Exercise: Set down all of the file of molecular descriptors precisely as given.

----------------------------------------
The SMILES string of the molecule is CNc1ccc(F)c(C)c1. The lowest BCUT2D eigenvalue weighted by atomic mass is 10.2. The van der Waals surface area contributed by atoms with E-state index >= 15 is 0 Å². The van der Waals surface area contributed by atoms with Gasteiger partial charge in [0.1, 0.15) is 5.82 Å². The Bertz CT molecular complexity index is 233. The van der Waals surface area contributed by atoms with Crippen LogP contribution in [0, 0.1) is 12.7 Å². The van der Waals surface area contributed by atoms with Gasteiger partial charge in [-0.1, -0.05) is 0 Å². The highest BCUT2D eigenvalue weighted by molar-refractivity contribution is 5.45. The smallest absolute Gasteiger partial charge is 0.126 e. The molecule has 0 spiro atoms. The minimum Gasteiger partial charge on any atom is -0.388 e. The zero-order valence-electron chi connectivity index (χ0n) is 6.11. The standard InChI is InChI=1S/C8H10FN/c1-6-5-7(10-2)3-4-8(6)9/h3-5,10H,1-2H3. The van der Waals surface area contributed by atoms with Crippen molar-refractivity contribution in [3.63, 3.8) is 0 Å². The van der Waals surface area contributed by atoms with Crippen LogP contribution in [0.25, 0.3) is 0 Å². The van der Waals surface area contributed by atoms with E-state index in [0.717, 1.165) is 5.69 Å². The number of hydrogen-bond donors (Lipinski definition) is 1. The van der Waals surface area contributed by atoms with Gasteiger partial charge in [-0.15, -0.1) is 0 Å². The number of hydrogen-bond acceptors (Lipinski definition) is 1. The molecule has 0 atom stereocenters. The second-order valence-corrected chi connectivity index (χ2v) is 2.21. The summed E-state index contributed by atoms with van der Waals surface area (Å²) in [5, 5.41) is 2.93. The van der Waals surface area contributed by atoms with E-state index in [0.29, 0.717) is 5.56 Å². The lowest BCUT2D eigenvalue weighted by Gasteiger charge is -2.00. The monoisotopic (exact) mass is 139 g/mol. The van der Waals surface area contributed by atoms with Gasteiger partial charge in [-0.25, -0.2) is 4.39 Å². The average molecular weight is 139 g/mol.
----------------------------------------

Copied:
The SMILES string of the molecule is CNc1ccc(F)c(C)c1. The lowest BCUT2D eigenvalue weighted by atomic mass is 10.2. The van der Waals surface area contributed by atoms with E-state index >= 15 is 0 Å². The van der Waals surface area contributed by atoms with Gasteiger partial charge in [0.1, 0.15) is 5.82 Å². The Bertz CT molecular complexity index is 233. The van der Waals surface area contributed by atoms with Crippen LogP contribution in [0, 0.1) is 12.7 Å². The van der Waals surface area contributed by atoms with Gasteiger partial charge in [-0.1, -0.05) is 0 Å². The highest BCUT2D eigenvalue weighted by molar-refractivity contribution is 5.45. The smallest absolute Gasteiger partial charge is 0.126 e. The molecule has 0 spiro atoms. The minimum Gasteiger partial charge on any atom is -0.388 e. The zero-order valence-electron chi connectivity index (χ0n) is 6.11. The standard InChI is InChI=1S/C8H10FN/c1-6-5-7(10-2)3-4-8(6)9/h3-5,10H,1-2H3. The van der Waals surface area contributed by atoms with Crippen molar-refractivity contribution in [3.63, 3.8) is 0 Å². The van der Waals surface area contributed by atoms with Crippen LogP contribution in [0.25, 0.3) is 0 Å². The van der Waals surface area contributed by atoms with E-state index in [0.717, 1.165) is 5.69 Å². The number of hydrogen-bond donors (Lipinski definition) is 1. The van der Waals surface area contributed by atoms with Gasteiger partial charge in [-0.15, -0.1) is 0 Å². The number of hydrogen-bond acceptors (Lipinski definition) is 1. The molecule has 0 atom stereocenters. The second-order valence-corrected chi connectivity index (χ2v) is 2.21. The summed E-state index contributed by atoms with van der Waals surface area (Å²) in [5, 5.41) is 2.93. The van der Waals surface area contributed by atoms with E-state index in [0.29, 0.717) is 5.56 Å². The lowest BCUT2D eigenvalue weighted by Gasteiger charge is -2.00. The monoisotopic (exact) mass is 139 g/mol. The van der Waals surface area contributed by atoms with Gasteiger partial charge in [-0.25, -0.2) is 4.39 Å². The average molecular weight is 139 g/mol.